Latest release: Annihilator (Riot!)
Canadian thrashers Annihilator have lived in the none-too-small shadow of their stunning 1989 debut Alice in Hell and its excellent follow-up, Never, Neverland (1990). Subsequent albums and tours have failed to capture the same excitement, with many fans losing interest or just outright losing track of the band. However, mainman Jeff Waters has stuck firmly to his guns and the band has just released its 13th album, a self-titled effort (out now through Riot!). While not reaching the grand heights of their early output, the album still packs a sizeable punch. The first four tracks are some of their most blisteringly intense fare yet and the album is positively bursting at the seams with guitar solos – 66 of them in fact; sure to please any wannabe shredders. Loud Online spoke to Waters about Annihilator, why he thinks the band largely fell off the map after a promising start to their career, ‘The Trend’ and more.
Q: The new album has been out for a few weeks now. What has the reception been like that you’ve noticed?
Jeff Waters: Yeah, it’s been good. Usually, I mean everybody always says things like this, but this one kind of surprised us. Not from the fans or anything, but really from the press in Europe and then a lot of the Internet press from other continents in the world that we’re not really selling records in. It was kind of one of those things where I think some press people jumped on it and said, “hey, we really like this album” and then part of it was that I think it’s a stronger album than we’ve done in a while. But also it kinda snowballs sometimes, it’s just sometimes this domino effect, you know? A couple of big press guys say, “hey, this is a really good record this time” and a lot of other people jump on it. So I guess we got kinda lucky and that trickles down to the fans and they start reading the reviews and hearing from their favourite press people and go, “hey, we’d better pick this one up”. And of course, he diehard Annihilator fans that buy our records anyway and that follow us and criticise us when we do something not as strong as something else, but they’ve all come to the table and said, “hey, good job on this one”. So, yeah, I’m excited. Then I guess the other test of that would be, which is not really too important to me, but it’s important to keep going, but the label’s telling me, the numbers that they’ve been giving me… I think we sold more on this record than any of the ones we’ve done in more than ten years. So yeah, I’d say I’m happy (laughs).
Q: At this point in your career, why a self-titled record?
Jeff Waters: I guess the reason it’s self-titled is simply because the titles that Dave (Padden, vocals/guitar) and I, my partner in the band, we just couldn’t come up with a good title. He suggested that we do a self-titled record this time and I though that usually self-titled records are done on the first or second album or to signify a big change. But in this case it was neither one of those and we figured, “well, you can only do it once, let’s get it out of the way, we’ll call it Annihilator” (laughs). Most of the album titles we have and I guess some other bands have, they take a song from their record and they use that for their record title. Our titles just didn’t work this time for that.
Q: The new album contains some of your heaviest and fastest material in some time. What inspired this to occur?
Jeff Waters: Well, there’s been some people who have said to me that this sounds like a little more aggressive album, a little thrashier, a little quicker, a little heavier maybe. But I think the simple explanation (is) the production and the mix I did on it is a little grittier and the guitars are a little more crackly and distorted than some of the other records, which add to it sounding a little more aggressive. Also the mix is a little louder and more aggressive than previous mixes. And Dave Padden, the singer, he sounds really angry on this record compared to the past few. I don’t know why, but he really had more of an attitude of this record, so it came out as being heavier and definitely more angry. Then I guess the last reason I could say is that I kinda ordered the songs, stacked the songs in the order of I think… song two and song three seemed really fast and thrashy, there’s a lot of Slayer-ish kinda vibe in a few of them and early Metallica, speedier thrash vibe. It just seemed like there’d be a lot of energy if I put the songs in that sequence. So if you listen to the first three or four songs, you’re going to get the impression too that it’s a little faster and thrashier. But as the fourth song comes in, it settles down a bit into the typical Annihilator kind of craziness; fast, slow, medium tempos, you know? Long answer for you? (laughs)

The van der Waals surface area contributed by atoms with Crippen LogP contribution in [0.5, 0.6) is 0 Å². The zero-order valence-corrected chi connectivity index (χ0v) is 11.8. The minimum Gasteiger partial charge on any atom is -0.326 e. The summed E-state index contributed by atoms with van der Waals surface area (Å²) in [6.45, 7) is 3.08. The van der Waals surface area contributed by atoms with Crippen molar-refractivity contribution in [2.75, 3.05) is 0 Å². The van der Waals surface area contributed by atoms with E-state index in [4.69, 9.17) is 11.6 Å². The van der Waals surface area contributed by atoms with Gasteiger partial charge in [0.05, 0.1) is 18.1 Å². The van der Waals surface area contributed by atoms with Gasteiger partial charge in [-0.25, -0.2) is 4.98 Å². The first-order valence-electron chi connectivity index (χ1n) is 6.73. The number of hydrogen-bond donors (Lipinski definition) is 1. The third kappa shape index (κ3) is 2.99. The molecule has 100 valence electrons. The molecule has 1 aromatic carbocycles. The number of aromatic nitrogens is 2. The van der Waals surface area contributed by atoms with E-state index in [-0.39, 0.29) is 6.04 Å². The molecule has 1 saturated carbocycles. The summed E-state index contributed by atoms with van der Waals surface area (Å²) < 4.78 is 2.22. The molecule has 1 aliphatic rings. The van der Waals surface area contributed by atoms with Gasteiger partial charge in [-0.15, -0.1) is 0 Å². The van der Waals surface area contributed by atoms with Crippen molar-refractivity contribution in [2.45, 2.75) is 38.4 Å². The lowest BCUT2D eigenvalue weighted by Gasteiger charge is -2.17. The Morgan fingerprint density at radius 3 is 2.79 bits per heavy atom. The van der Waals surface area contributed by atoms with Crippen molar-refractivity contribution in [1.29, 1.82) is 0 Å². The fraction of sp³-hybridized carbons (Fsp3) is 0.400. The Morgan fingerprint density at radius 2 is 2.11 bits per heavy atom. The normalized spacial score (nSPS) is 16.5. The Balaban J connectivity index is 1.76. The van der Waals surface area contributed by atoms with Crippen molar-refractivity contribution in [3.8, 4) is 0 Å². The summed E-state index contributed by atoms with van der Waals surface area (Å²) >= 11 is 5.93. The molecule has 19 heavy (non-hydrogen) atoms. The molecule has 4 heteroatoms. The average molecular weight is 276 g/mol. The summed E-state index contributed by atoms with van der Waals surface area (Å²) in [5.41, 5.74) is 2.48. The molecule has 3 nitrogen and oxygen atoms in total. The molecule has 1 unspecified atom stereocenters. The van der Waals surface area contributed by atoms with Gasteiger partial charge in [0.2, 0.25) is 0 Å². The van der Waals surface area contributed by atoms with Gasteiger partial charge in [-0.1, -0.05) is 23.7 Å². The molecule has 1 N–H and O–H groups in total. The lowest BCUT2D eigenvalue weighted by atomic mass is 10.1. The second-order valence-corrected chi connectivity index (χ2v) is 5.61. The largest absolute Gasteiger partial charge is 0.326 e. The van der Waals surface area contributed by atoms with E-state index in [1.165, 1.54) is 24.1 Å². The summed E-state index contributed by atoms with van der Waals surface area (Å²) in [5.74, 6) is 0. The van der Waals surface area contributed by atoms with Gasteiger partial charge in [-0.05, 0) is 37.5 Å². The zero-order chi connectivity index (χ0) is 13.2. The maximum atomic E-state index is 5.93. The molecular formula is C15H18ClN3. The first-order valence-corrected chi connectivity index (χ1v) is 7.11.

Q: (Laughs) No problems at all. Speaking of the more aggressive vibe, there are reportedly 66 solos on the new album. How did that occur?
Jeff Waters: Well, the actual labeling of that on the CD was, I think our European label, the guy at Earache, he actually counted the solos. He put on the first song ‘The Trend’ and it seemed to him like there was like five, six or seven solos in the song and I guess he got interested in counting them, which was kind funny, but interesting. That he took the time to do it is cool. I don’t know if there’s 66; I never counted them, but he sure did and he said there was 66 (laughs). That’s kinda cool, I guess it just means, if it’s true, it means that I did a lot of work on the guitar solos this time (laughs).
Q: Is there a particular solo on the album that you’re especially proud of?
Jeff Waters: I think the song ‘The Trend’ has a bunch of solos in it that I think are really cool as a whole. Also this one called ‘Betrayed’ has got a pretty neat solo section in it. Not necessarily fast or difficult, but kinda tasteful. But the real tough parts were on the song ‘The Trend’.
Q: Tell us about that very song – what inspired the lyrics for it?
Jeff Waters: Well, Dave sings it really angry, but it wasn’t an angry song. It was more like kind of an observation with a smirk on my face about some of the bands, not all of them, just some of the bands that used to be called… would never say the words “heavy metal” in their bio, or they wouldn’t tell people about their influences, because it wasn’t cool to say the word “metal”. But now that metal’s coming back and a bit of a trend, a lot of those bands are of course saying now they like Metallica, Slayer, Exodus and all the heavy bands now. I thought it was kinda funny, because there’s a lot of bands like Overkill, Annihilator, Exodus, Testament and Nevermore who have been slaving away at metal their whole lives haven’t really changed and we’re the ones that are still around, and a lot of the other trendier, kind of jump on the bandwagon bands end up doing one or two records and that’s the end of them, you know? So it was just a fun sung to do, but Dave made it sound very angry.